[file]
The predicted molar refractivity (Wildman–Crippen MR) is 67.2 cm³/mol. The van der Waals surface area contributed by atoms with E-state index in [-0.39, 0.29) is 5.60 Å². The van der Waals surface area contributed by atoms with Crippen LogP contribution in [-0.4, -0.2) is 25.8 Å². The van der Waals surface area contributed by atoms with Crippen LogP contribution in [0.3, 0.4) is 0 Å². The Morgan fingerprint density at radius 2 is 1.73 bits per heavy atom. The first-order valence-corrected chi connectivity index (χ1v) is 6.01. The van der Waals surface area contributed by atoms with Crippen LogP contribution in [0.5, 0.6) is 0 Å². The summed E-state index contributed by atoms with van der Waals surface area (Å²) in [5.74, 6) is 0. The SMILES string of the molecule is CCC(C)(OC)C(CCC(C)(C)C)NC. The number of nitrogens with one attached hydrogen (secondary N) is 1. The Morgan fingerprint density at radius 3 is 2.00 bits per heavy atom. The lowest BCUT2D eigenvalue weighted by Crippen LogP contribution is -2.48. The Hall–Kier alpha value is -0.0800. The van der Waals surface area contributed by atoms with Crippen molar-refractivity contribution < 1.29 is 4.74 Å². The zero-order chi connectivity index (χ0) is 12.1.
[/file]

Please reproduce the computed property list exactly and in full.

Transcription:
The predicted molar refractivity (Wildman–Crippen MR) is 67.2 cm³/mol. The van der Waals surface area contributed by atoms with E-state index in [-0.39, 0.29) is 5.60 Å². The van der Waals surface area contributed by atoms with Crippen LogP contribution in [-0.4, -0.2) is 25.8 Å². The van der Waals surface area contributed by atoms with Crippen LogP contribution in [0.3, 0.4) is 0 Å². The Morgan fingerprint density at radius 2 is 1.73 bits per heavy atom. The first-order valence-corrected chi connectivity index (χ1v) is 6.01. The van der Waals surface area contributed by atoms with Crippen LogP contribution in [0.5, 0.6) is 0 Å². The summed E-state index contributed by atoms with van der Waals surface area (Å²) in [5.74, 6) is 0. The SMILES string of the molecule is CCC(C)(OC)C(CCC(C)(C)C)NC. The number of nitrogens with one attached hydrogen (secondary N) is 1. The Morgan fingerprint density at radius 3 is 2.00 bits per heavy atom. The lowest BCUT2D eigenvalue weighted by Crippen LogP contribution is -2.48. The Hall–Kier alpha value is -0.0800. The van der Waals surface area contributed by atoms with Crippen molar-refractivity contribution < 1.29 is 4.74 Å². The zero-order chi connectivity index (χ0) is 12.1.